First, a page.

Using rsync in the normal way copies the entire blockchain to backup every time new blocks are added. To get around this, I used the --append flag, however even though the size of the backup is the same as the newly updated blockchain, if I run monerod connected to the backup, it does not show the backed up blockchain as synced. So, is there a way to back up my blockchain incrementally in a way that the backed up blockchain will be usable and correctly synced?

This post does not give a correct answer as that simply copies over the whole blockchain every time that rsync command is run, which does not help at all.

1 Answer 1


There are two included tools that can help here: monero-blockchain-export and monero-blockchain-import.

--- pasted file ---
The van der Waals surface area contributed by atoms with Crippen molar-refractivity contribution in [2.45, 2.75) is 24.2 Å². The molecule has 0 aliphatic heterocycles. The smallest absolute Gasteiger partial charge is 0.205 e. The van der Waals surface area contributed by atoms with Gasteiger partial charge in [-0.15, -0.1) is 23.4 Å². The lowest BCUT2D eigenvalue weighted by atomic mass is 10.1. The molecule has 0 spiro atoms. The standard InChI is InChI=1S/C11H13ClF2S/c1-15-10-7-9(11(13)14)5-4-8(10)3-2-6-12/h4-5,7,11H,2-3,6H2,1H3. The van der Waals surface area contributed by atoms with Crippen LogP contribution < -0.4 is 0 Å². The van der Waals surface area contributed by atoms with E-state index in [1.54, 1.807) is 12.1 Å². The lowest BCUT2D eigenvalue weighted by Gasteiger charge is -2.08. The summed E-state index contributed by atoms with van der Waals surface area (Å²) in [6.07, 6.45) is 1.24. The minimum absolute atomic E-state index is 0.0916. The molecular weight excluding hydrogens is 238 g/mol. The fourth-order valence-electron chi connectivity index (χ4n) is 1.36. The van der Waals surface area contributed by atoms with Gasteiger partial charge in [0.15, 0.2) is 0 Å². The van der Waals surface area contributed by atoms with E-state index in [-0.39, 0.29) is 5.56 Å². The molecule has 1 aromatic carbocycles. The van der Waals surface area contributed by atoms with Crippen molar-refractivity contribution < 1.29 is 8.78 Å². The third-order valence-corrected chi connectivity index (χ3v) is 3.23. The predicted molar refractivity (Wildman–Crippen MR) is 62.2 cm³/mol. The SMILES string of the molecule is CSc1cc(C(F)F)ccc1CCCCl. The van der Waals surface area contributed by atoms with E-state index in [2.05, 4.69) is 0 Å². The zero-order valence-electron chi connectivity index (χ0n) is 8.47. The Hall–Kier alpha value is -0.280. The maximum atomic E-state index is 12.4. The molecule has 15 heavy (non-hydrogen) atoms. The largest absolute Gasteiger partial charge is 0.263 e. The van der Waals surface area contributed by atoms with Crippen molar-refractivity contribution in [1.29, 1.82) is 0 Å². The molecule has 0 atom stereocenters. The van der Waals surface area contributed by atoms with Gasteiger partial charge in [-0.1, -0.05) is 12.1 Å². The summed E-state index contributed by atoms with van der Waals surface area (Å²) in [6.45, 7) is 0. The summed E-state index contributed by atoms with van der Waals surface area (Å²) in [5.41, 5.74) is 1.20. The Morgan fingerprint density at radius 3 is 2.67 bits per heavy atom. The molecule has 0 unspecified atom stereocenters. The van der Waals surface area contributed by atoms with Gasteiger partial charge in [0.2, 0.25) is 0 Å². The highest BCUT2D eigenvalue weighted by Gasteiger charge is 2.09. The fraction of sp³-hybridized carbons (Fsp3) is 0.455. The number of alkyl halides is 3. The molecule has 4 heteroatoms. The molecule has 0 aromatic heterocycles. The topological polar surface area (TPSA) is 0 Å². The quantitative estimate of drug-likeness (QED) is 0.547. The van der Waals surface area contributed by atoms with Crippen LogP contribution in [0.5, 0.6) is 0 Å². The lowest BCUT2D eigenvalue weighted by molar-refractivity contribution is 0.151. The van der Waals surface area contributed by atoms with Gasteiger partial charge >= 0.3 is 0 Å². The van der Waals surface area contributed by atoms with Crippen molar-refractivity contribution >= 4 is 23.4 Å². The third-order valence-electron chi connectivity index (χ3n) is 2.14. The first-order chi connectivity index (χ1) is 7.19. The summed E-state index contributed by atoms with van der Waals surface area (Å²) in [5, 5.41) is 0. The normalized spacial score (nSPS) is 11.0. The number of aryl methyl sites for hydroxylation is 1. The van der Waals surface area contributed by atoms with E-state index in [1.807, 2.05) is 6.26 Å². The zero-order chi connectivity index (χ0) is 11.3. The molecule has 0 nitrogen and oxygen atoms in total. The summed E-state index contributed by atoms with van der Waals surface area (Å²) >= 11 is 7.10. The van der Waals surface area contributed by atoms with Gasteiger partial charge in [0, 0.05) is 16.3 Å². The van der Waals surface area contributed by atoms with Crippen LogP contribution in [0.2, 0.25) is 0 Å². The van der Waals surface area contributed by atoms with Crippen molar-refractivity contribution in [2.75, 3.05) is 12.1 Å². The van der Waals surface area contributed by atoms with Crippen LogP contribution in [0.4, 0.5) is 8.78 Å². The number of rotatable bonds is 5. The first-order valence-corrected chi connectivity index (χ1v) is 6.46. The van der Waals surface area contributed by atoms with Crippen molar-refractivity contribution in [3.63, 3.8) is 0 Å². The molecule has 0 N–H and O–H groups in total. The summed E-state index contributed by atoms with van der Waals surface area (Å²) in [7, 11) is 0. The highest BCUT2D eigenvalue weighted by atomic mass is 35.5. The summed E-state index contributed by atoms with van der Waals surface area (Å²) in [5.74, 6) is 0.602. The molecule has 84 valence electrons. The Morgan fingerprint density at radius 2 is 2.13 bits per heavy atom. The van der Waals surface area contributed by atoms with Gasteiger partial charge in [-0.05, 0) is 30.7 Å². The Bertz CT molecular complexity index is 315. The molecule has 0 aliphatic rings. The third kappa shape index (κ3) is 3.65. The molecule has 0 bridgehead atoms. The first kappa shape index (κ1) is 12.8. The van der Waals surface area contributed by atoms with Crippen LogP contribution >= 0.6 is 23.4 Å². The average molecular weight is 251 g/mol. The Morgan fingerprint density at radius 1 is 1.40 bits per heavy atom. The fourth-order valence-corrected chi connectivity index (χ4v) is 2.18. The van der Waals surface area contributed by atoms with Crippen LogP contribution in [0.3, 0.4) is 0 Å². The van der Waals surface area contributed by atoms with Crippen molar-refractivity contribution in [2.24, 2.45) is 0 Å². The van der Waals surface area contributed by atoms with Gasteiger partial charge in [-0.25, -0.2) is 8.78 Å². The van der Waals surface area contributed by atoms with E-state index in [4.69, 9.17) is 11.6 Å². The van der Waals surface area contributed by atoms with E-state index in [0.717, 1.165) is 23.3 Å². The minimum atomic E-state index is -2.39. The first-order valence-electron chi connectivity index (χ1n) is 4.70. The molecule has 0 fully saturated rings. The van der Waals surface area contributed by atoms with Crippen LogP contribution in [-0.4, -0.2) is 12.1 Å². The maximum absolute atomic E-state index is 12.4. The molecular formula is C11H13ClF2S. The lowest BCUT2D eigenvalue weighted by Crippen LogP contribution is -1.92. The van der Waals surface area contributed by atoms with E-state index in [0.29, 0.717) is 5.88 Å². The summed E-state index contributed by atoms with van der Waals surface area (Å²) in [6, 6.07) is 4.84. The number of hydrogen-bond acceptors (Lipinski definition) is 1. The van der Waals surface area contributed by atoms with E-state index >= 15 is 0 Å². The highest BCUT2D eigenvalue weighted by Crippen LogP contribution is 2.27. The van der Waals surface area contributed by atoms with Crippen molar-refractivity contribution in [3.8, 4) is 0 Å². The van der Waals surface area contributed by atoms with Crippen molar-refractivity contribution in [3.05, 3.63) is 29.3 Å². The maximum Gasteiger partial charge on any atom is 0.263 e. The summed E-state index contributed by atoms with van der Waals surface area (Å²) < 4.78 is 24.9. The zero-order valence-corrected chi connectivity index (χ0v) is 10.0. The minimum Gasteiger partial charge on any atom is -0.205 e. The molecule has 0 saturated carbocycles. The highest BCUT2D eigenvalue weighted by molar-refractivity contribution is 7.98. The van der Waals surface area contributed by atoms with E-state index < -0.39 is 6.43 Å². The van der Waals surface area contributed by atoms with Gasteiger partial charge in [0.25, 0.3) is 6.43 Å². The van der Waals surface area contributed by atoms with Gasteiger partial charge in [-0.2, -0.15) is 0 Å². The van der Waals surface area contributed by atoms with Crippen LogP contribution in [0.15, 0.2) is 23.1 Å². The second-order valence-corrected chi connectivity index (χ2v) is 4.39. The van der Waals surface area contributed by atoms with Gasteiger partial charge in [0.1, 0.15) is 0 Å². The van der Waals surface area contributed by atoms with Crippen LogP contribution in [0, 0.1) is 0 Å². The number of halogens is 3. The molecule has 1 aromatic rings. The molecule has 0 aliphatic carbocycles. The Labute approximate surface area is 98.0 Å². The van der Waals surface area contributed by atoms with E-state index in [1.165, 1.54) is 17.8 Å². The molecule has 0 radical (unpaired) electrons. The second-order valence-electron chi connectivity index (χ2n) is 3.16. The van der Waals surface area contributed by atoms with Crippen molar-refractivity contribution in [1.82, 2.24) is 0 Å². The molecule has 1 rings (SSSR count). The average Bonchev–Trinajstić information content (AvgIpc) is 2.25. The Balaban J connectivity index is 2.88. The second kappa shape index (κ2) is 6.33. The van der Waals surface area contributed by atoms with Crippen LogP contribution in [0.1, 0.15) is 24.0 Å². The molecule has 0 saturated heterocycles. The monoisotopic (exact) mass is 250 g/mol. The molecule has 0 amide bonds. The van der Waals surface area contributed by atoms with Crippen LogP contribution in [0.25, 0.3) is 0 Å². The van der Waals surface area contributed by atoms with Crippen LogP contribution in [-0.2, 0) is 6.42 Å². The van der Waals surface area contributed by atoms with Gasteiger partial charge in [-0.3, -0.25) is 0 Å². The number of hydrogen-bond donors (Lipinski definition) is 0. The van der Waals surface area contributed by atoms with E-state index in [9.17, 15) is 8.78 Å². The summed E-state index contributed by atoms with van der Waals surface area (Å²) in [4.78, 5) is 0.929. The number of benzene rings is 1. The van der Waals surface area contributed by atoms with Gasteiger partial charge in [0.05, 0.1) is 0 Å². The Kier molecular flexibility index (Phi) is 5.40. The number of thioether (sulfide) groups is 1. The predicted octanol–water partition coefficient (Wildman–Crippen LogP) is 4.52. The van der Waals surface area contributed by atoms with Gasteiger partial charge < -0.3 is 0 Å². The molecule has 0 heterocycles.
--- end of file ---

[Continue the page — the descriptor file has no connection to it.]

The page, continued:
If you backup (i.e. export) to a bootstrap file (a .raw file, the default), it keeps track of its current height and thus subsequent exports will simply append to the output file.

Upon restoration (i.e. import), if your database already exists, the default is to resume importing from the current height.

  • Thank you for your answer. So, what I should do is continue to backup how I am doing, and when I need to use the backed up chain, I need to use the monero-blockchain-import tool in order for sync to pick up at the last block added?
    – i9pp0
    Commented Mar 16, 2021 at 6:45
  • Yes. That said, backing up the blockchain is a moot point - it's already "backed up" on every other Monero users node.
    – jtgrassie
    Commented Mar 16, 2021 at 13:23
  • Ok great. The reason I back it up is because if I lose my copy, it's a very long process to re-download again. It's a time saver backup.
    – i9pp0
    Commented Mar 17, 2021 at 16:16

Your Answer

By clicking “Post Your Answer”, you agree to our terms of service and acknowledge you have read our privacy policy.

Not the answer you're looking for? Browse other questions tagged or ask your own question.